If you lack the time or skills necessary to care for an elderly parent, you may entrust professionals at a nursing home to provide the care he or she needs to thrive. While many nursing homes do an adequate or even great job, countless others neglect the care requirements of residents.
Nursing home neglect is alarmingly common, with as many as 95% of residents in U.S. nursing homes not receiving adequate care at one time or another. If you suspect your mother or father is receiving substandard care, documenting the neglect may be in his or her legal and financial interests.
Keep a contemporaneous log
Due to staffing shortages and other reasons, nursing home professionals may occasionally neglect the needs of residents. If there is a pattern of neglect, however, you may have little choice but to take legal action. By keeping a contemporaneous log that details the time and nature of the neglect, you may prove your parent’s inferior experience is not an isolated incident.
Talk to your parent
If your parent has dementia or another neurological condition, he or she may not be able to tell you about neglect. Still, regularly talking to your parent about the nursing home experience may give you some idea about potential abuse. Because it may take some time for your parent to discuss mistreatment, you may want to have several conversations over a few days, weeks or even months.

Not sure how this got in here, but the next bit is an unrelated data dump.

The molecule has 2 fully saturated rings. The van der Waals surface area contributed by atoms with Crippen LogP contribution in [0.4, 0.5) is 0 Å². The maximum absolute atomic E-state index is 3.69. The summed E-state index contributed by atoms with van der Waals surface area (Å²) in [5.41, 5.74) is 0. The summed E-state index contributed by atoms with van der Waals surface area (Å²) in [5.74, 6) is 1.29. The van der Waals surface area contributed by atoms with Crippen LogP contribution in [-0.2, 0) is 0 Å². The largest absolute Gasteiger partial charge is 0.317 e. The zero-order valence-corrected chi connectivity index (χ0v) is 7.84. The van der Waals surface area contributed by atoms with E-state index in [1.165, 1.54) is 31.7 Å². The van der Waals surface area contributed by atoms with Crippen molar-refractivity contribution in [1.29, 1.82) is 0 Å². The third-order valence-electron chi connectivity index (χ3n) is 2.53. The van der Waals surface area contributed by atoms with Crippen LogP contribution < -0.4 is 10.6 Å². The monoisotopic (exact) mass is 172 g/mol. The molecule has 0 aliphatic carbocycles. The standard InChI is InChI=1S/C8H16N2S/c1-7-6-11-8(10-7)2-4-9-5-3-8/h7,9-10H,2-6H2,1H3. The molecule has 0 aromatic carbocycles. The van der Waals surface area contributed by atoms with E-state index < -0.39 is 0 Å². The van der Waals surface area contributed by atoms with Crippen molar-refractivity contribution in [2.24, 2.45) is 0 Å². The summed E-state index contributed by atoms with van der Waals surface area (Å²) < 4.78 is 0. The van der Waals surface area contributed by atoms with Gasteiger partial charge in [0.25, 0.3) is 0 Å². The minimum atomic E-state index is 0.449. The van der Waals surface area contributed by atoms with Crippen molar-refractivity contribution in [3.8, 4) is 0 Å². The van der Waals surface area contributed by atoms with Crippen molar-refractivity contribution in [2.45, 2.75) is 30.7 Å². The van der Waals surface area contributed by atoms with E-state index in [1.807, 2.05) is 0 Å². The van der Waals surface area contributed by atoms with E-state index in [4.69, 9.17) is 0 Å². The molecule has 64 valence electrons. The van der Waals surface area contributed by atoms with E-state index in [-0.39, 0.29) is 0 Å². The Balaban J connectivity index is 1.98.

Capture photographic proof
Nursing home neglect often has physical signs. If your parent has bruises, bedsores, cuts or other physical symptoms of maltreatment, be sure to capture photographic or video evidence. Likewise, take photographs of subpar conditions, such as dirty rooms, wet floors or soiled clothing.
If your documentation indicates nursing home abuse, moving your parent to a different facility may be necessary. Ultimately, though, state officials may use your evidence to intervene and protect other residents of the nursing home.